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High tech business reaps rewards from terrorism

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Whistler conference explore partnerships between high tech and spies

Clare Ogilvie

Terrorism is good for business,

In the aftermath of the attack on the U.S. on Sept.11 security officials all over the world began to take a closer look at their agencies and the equipment they were using.

What they found were inefficiencies, gaps in security, and even some outdated equipment.

Filling in those gaps also filled the pockets of many counter-terrorism businesses, especially those in high-tech intelligence gathering.

"I think business is good now because everyone is trying to cover up their inefficiencies," said Jan Edmond of Breakpoint Inc.

Breakpoint has developed technology to monitor computers and other secure environments to protect against tampering.

It is on display along with other high-tech security devices at the first conference to bring together high-level politicians, policy-makers, and intelligence gathering agencies with inventors and leaders in technology to find new ways to combat terrorism and crime.

The Whistler conference was titled Strategies for Public Safety Transformation.

Edmond is now selling his technology to agencies in the States, including the FBI, where it can be used to alert the agency to any hacker who might break into their computer system.

It has a host of other applications. Alaska airlines purchased it and installed it in self-ticketing machines. If customers become abusive toward the machine the device alerts a security guard.

On the other side of the room Brenda Schorn shows off Imagis. It scans facial features and uses them as a means of identification.

The technology is being used to keep some areas of airports secure such as runways. Anyone wishing to enter the area would have their picture taken and compared against a data bank of employees with security clearance. The whole process takes only seconds.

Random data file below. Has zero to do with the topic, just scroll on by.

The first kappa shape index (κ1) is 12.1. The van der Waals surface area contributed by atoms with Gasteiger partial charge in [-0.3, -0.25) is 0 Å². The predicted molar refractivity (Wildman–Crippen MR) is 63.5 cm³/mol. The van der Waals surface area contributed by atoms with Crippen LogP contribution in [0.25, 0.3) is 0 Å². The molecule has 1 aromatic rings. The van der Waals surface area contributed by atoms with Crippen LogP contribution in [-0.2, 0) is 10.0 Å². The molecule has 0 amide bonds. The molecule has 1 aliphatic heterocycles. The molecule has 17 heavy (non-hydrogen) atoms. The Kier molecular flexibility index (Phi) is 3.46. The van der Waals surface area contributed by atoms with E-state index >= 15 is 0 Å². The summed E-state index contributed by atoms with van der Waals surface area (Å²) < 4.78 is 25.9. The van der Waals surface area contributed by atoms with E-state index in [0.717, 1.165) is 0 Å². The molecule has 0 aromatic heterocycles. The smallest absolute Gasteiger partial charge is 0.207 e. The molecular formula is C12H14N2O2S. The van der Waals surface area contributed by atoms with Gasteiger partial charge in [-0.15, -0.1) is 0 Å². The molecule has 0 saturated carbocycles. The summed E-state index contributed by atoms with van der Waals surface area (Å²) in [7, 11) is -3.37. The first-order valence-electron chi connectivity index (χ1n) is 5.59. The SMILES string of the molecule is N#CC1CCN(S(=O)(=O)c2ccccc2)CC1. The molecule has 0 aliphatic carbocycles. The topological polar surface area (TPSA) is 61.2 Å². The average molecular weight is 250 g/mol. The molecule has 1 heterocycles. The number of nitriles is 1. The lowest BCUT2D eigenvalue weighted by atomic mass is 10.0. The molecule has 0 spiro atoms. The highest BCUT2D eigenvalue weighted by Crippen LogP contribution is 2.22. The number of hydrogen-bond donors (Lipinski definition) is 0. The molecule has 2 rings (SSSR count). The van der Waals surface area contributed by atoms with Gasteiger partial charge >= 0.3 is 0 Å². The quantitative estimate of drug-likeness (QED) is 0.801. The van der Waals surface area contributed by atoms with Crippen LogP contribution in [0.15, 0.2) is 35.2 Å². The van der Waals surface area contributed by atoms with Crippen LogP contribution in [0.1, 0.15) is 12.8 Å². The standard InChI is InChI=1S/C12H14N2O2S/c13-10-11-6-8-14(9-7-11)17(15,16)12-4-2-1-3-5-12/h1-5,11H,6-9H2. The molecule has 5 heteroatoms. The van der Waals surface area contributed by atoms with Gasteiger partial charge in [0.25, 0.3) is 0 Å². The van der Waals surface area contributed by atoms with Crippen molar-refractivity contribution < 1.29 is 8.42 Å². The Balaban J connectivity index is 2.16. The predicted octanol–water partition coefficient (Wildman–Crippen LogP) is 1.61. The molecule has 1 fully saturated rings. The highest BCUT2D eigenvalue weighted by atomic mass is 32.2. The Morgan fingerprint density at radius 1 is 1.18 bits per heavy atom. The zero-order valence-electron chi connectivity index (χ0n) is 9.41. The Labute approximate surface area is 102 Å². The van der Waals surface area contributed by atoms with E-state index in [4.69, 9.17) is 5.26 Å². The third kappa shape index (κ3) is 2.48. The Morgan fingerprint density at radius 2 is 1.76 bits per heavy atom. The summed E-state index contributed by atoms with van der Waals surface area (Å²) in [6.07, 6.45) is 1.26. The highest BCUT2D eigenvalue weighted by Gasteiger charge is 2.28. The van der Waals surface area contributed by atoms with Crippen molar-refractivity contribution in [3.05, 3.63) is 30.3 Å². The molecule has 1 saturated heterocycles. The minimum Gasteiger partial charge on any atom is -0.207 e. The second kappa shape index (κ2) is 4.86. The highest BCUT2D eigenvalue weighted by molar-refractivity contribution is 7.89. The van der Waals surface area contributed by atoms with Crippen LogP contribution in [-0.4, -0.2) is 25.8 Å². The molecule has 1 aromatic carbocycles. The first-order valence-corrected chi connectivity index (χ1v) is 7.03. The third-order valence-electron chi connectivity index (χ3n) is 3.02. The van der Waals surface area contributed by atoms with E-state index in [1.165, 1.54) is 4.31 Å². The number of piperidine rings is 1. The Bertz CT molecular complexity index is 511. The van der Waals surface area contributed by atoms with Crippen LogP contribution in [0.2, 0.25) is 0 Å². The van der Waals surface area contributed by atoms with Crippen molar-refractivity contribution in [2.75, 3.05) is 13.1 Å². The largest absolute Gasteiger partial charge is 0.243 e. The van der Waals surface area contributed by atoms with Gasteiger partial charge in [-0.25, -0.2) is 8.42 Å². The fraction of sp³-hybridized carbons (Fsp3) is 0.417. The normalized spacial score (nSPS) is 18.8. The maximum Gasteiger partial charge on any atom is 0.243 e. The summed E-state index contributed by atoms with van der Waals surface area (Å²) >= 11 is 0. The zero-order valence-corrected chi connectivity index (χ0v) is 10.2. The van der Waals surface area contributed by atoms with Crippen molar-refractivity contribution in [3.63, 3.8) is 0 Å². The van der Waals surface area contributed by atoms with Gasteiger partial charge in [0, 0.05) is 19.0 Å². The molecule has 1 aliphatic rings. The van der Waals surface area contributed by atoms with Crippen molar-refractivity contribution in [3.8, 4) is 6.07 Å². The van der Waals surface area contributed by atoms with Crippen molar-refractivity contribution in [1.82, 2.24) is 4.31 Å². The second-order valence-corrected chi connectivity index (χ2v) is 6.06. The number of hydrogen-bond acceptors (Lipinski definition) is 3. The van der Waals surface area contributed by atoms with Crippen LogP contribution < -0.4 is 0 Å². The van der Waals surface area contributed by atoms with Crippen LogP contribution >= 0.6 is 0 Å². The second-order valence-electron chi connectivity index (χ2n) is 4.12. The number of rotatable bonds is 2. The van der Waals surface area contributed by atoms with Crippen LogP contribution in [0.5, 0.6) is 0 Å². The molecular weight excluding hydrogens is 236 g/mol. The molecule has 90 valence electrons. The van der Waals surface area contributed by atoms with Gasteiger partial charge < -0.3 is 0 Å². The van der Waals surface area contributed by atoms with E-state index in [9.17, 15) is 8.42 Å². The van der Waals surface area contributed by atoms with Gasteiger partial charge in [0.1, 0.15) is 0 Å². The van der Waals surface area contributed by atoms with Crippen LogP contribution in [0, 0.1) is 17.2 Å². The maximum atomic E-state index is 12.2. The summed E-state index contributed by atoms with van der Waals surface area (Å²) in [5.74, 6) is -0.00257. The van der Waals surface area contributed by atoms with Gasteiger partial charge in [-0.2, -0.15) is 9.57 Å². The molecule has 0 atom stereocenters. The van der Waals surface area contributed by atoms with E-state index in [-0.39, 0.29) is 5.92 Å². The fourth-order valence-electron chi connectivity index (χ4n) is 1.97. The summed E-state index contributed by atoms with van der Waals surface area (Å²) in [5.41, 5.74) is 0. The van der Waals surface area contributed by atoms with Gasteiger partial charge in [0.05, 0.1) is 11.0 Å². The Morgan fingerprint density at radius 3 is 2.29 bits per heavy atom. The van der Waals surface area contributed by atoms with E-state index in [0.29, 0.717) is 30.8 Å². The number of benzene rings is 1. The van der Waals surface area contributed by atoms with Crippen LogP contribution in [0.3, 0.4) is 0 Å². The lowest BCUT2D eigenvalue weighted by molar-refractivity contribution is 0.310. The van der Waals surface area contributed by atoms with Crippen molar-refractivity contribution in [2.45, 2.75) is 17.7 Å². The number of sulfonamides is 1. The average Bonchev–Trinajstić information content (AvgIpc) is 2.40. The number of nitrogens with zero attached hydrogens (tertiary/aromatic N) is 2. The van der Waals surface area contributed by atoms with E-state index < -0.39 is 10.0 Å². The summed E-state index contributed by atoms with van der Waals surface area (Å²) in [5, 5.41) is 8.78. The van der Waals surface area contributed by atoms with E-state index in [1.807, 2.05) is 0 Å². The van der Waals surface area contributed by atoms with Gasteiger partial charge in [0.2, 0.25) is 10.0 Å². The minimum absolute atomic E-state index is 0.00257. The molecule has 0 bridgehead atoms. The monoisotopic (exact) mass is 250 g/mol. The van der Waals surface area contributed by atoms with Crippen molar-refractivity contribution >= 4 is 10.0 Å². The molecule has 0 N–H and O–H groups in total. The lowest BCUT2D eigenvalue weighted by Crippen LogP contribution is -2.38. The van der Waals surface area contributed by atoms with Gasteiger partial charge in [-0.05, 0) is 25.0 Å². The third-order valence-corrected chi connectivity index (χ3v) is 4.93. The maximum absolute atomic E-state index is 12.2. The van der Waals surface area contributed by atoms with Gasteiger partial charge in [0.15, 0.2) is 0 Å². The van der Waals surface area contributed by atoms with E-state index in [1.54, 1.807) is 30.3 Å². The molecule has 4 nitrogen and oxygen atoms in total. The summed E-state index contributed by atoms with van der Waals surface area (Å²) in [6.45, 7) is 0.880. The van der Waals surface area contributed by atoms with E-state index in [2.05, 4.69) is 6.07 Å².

"We are actually looking at about 200 points around the top half of your face," said Schorn, regional director of Imagis.

"Things like eye-width, shape, brow, nose, things like that. We are not paying attention to things like skin tone or hair colour.

" 9-11 had a huge impact on this technology because now it is not just being used from a law enforcement or investigative point of view. Now we are looking at other opportunities for border security, immigration security, passports, drivers licenses, it’s really opened up the whole national security aspect of using biometrics in this area."

At the Audio Visual Telecommunications booth applications engineer Keith Davel shows of a tiny camera and "video crunch box" which can send images in real time to a receiver.

AVT is in discussions with the high tech company, which provides black boxes on planes.

"If we had this video crunch box on the plane (hijacked on Sept 11) we could have had a cell phone signal transmit our video stream and we would have been able to see exactly what was going on, on that plane," said Davel.

"If you can see what is taking place you can make the decision about whether we need to destroy the aircraft before something happens or can we do something about taking these people out."

Davel said companies, which produce devices useful in counter-intelligence, have seen a marked increased in interest.

But, he added: "As you find with all fads a lot of people jump in expecting a lot of money to be made in a short time.

" But a short time elapses into a long time and a lot of people fall away. So only serious contenders will see the big business down the road."

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